Roush, continued – “There’s a lot of able people – I’d like to think that everybody within our organization has got the skill sets for their job, they’ve got the skill sets to do what anybody else can do. But the human energy that chemistry brings between a crew chief and an engineer today and a driver is just remarkable. It’s necessary to get more out of the people and out of the skills than the some of the parts. And to do that, Larry was a godsend to us.”

McMurray, continued – I DON’T KNOW IF YOU’D AGREE WITH THIS, BUT KURT BUSCH SAID YOU’VE ALWAYS SHOWN SOME ABILITY HERE, BUT YOU LACKED PATIENCE. DO YOU FEEL THAT’S A CORRECT CHARACTERSISTIC? “Well, I’ve never finished well in the Daytona 500, but I’ve always run pretty well in the July race. I don’t know if it’s about patience. It could be. But I’d never put myself in exactly in the position that I needed to be in. A lot of the accidents that you get involved in at restrictor-plate races aren’t of your doing, and certainly I maybe have caused one before, but I would say more than not you’re just an innocent victim. We ran up front for the first part of the race and when I got penalized, I thought, ‘I hope this doesn’t put us in the position to get wrecked now.’ And fortunately, there wasn’t any big accidents and we were able to get out of that. I maybe haven’t always put myself in the best position.”

WHEN ALL THE SCREAMING DIED DOWN, HOW DID YOU LEARN YOU WON FINALLY? AND RIGHT NOW IS THE FEELING ELATION, RELIEF OR ALL OF THE ABOVE? “I’m not sure who told me I won. What happens on the radio is, obviously, when two people talk you can’t hear, and so as I went into turn one I gave it a second for it to be clear, and I’m like, ‘Who won?’ And they were like, ‘You did.’ I don’t know who said it. I just started beating my fist against the wheel and the leg braces, almost into pain, I was just so excited. When I won Charlotte, I had run some truck races and some Busch races, but I don’t think I grew to appreciate how hard it is to win at this level. And after the year we had last year, I worked really hard getting my mind where it needed to be and at the same time getting my body in as good of physical shape as I could. My trainer is actually here this weekend. You know, getting up at 6:30 in the morning and working out every day and that’s the things that initially crossed my mind was it was all worth it, you know? I can tell you this is more special to me and I’ll appreciate this more than Charlotte – mainly because I get to fly home and maybe have a couple of Crown Royal drinks and savor it. At Charlotte it was over and I went home and I went to sleep, and I didn’t pu much thought into it. I probably won’t go to sleep tonight. I’ll probably go home and just think about it.”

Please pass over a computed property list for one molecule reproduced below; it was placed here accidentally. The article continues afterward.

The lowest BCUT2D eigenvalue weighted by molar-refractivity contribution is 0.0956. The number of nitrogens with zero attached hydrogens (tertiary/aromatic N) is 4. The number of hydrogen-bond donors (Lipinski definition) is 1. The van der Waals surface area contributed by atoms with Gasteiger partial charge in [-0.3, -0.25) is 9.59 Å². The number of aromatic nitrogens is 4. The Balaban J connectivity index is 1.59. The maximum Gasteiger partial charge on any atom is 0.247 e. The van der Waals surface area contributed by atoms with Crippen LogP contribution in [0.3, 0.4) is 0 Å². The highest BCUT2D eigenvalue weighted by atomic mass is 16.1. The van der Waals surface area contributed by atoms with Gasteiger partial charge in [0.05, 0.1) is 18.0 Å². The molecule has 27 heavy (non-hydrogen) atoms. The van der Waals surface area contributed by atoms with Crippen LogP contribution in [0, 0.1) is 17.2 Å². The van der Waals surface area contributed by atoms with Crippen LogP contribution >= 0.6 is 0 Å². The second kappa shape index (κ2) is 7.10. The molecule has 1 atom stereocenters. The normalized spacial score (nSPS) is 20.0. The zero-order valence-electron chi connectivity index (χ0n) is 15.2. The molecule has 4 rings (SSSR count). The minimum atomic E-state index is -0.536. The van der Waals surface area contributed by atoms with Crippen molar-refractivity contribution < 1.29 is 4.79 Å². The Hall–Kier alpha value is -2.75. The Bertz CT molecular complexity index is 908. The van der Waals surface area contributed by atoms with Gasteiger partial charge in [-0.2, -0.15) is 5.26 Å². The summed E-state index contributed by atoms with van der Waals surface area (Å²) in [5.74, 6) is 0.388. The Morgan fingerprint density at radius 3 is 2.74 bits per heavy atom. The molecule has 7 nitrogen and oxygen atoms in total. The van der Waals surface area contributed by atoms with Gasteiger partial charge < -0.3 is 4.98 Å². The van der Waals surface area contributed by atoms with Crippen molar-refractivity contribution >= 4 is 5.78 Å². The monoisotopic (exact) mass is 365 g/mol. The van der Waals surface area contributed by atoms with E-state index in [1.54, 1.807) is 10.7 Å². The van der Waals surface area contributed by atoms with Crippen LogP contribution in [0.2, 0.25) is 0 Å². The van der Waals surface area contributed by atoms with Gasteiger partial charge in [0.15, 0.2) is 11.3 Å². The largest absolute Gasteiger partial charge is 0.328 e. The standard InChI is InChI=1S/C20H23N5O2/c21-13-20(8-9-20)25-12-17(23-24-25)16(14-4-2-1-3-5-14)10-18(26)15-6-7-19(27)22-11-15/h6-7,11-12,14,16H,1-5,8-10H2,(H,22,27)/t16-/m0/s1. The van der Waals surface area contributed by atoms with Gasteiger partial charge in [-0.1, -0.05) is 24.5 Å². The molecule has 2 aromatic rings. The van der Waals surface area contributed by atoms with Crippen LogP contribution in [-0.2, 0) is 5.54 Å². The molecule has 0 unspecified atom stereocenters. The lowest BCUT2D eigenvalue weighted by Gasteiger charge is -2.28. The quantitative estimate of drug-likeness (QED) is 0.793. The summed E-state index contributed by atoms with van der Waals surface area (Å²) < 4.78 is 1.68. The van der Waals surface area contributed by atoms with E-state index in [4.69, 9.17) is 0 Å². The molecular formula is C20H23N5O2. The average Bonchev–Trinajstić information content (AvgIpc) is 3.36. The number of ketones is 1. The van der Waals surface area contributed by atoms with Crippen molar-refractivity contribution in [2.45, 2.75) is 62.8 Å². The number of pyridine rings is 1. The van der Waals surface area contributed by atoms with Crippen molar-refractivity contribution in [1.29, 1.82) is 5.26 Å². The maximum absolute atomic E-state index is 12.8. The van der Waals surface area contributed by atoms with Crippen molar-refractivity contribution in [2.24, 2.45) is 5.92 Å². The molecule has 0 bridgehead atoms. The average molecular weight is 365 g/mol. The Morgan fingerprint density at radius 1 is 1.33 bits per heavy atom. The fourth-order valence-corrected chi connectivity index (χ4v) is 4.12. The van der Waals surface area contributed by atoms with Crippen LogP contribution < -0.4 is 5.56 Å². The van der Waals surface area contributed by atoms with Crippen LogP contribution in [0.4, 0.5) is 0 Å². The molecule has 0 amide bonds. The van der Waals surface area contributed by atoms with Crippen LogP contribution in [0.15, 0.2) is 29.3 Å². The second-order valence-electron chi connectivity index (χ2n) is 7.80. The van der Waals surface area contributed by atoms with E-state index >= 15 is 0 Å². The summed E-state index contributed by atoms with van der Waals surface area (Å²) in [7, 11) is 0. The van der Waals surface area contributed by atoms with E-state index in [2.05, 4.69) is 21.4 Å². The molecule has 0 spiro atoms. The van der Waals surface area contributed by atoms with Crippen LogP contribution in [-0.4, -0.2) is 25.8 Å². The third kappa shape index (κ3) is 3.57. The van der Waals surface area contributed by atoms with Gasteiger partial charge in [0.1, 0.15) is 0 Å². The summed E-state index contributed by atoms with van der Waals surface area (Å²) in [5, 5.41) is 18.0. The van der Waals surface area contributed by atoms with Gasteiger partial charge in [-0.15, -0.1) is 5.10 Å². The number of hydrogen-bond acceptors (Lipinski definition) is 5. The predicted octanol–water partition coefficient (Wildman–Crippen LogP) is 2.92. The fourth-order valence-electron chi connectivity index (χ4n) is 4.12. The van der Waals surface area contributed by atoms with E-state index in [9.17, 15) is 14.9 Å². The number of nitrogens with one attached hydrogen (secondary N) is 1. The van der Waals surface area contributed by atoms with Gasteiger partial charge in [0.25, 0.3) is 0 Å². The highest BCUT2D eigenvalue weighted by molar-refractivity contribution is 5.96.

McMurray, continued -- YOU SAID IN A RECENT INTERVIEW THAT YOU GO INTO EVERY RACE BELIEVING YOU CAN WIN THAT RACE. HAS IT BEEN DIFFICULT TO MAINTAIN THAT MINDSET OVER THE PAST 166 RACES? AND WHAT WAS YOUR MINDSET GOING INTO TODAY’S RACE? “I believed I was going to win. Actually, the way that we unloaded, we didn’t change anything – maybe a little bit of air pressure. We unloaded pretty much how we ended. I know Larry made a few adjustments to the car with the fenders and a few small things, and the car was just really good from the time we unloaded . We didn’t change anything. I told my Busch team the same thing I told Larry. I said, ‘If we finish, we’re going to finish good. We’ve got a great car.’ You just never know when you come to a plate race whether there’s going to be a wreck or what the circumstances are, but I believe if you go into every week believing you’re going to sit on the pole and you’re going to win the race, you need to do something different, because that’s how all these other guys feel.”

Roush, continued – JAMIE SAID CARL HELPED HIM AT THE END. DO YOU TELL YOUR GUYS TO WORK TOGETHER OR IS IT EVERY MAN FOR HIMSELF AND HOPE THEY MAKE THE RIGHT CHOICES? “It’s every man for himself. The only thing that I’ve told the guys, the only orders are that you should make an effort to be respectful and to not exacerbate somebody else’s problem by causing him to wreck, except for the last corner of the last lap. Then all bets are off. They can do whatever they want. A driver’s code, I don’t read much about it, but I’ve been a great student of it. A driver’s code, the things he does on the race track among all the other drivers in the race and the quarter he gives and the quarter that he won’t abide, the things that he won’t let be done to him, depending on the circumstance. Mark Martin had a great code and I think everybody that’s been a part of our organization has benefited from the standards that he set, which were very high. A driver can be a problem for his teammate or a problem for NASCAR or a problem for me, but he won’t stay long.”